Each different strategy resulted in the same outcome, which leads me to doubt myself. I end up distancing myself from my friends and family, and displaying very unhealthy behaviors (not working out, drinking more frequently, being “down” all the time, and overall not being myself). This continues until step 2 happens, and the cycle proceeds as normal.
It has gotten to a point where I was considering going to counseling and seeking professional help. However, it never went anywhere as there aren’t very many non-religious based therapy places in my area.
Any advice? I look forward to your response.
Here is my response:
First, thanks for your email and I really appreciate you asking these questions. It sounds like you are going through a really difficult time right now. Let’s be real, two years in a relationship isn’t an insignificant amount of time. I’m sorry that didn’t work out.
You mentioned that right since October, you’ve been in a cycle of low insecurity – and bad relationships. It’s important you mention that because those two things aren’t islands among themselves. In truth, how we feel at a given moment in time when we are dating can, unintentionally, attract certain types of people to us.
You didn’t mention it in your note but I’m wondering if you noticed any patterns with your dates? Were they emotionally unavailable? If so, were there any red flags that you could have spotted in hindsight?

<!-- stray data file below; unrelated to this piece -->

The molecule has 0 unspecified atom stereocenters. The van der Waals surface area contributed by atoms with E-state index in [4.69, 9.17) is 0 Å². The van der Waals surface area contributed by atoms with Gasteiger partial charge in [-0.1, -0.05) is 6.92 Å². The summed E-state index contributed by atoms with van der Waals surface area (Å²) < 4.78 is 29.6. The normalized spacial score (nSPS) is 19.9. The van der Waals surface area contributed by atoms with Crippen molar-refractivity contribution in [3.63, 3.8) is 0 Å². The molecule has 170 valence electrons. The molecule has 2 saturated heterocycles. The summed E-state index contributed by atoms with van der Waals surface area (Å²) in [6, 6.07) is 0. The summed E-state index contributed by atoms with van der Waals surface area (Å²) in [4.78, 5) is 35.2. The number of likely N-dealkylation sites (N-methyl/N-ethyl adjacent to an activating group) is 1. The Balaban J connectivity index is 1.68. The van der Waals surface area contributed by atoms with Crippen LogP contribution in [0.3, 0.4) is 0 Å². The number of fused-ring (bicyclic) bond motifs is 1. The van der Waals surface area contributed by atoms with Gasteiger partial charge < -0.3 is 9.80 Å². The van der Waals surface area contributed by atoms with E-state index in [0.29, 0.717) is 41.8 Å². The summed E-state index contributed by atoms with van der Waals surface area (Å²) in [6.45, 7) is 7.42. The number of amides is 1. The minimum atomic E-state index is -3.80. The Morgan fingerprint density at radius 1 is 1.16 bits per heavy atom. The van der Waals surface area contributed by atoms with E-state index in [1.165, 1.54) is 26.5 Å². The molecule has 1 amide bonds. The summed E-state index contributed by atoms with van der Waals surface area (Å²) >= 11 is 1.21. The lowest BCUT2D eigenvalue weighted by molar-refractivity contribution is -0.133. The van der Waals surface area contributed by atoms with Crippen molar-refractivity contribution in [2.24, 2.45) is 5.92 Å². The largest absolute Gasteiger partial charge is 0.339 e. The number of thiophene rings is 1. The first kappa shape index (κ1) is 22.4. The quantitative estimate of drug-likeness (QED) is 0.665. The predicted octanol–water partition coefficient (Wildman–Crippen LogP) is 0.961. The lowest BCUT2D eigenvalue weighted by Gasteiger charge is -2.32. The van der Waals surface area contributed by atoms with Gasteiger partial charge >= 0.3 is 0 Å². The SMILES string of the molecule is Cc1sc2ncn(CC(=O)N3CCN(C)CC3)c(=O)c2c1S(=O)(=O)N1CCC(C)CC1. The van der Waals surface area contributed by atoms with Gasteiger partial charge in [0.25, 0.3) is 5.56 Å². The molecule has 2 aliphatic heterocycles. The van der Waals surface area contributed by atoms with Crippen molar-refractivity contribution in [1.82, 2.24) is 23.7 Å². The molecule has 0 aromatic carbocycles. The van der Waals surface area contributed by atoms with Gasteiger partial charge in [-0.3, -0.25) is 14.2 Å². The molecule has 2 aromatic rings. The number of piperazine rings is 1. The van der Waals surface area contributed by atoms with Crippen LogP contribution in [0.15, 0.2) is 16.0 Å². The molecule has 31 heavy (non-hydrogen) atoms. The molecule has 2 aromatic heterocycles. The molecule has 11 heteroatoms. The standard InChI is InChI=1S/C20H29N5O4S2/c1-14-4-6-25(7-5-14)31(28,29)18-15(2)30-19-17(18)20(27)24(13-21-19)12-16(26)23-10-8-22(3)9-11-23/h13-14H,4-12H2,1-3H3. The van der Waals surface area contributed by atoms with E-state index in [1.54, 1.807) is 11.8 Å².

I’m going to share an article with you an article I wrote for Men’s Variety that explores the question, “5 Reasons You Keep Attracting The Wrong Partners”. In reading this piece, I think it will give you some points of self-reflection. Well, at least I hope it does.
I don’t know you but my sense if you are feeling down and I can’t help but wonder if – through the series of dating issues you mentioned – and perhaps other life events not mentioned – you aren’t feeling a little blue? In other words, is it possible depression might be at play, somewhere in the background. I ask because when we are feeling down, it has a way of distorting our thoughts and ultimately our realities.
If you get a chance, listen to episode 8 of The Men’s Self-Help Podcast. This show is all about the ways depression can lie to us and make us feel terrible.
You mentioned you were in Georgia and thinking of counseling. I’ll level with you Jacob. Given what you shared, I do think working with a professional would be a smart choice.
And not because something is “wrong” with you but instead, because something is right. You see, people who are self-aware are among the strongest people on the planet.
That includes you.
By looking inward, we are able to take stock, give ourselves a reality check and learn new tools for coping along the way.
To find the right person, I encourage you to go to Psychology Today and type in your zip code to see what you find. Given your location, it may be that seeing a counselor face to face isn’t possible. Should this apply, I encourage you to input zip codes for larger metropolitan areas and see who offers video counseling, life Facetime or Skype.
Even someone who just does phone could be an option. The most important thing is for you to work with someone you feel comfortable with. Look for a helping professional who has strong experience with self-esteem.
I hope what I’ve shared here was helpful to you. Let us know how things work out.
If you found today’s show helpful, please leave a review on the platform you subscribe too. If you aren’t a subscriber, please become one. Your support means everything.
Here are the links to subscribe and leave a review.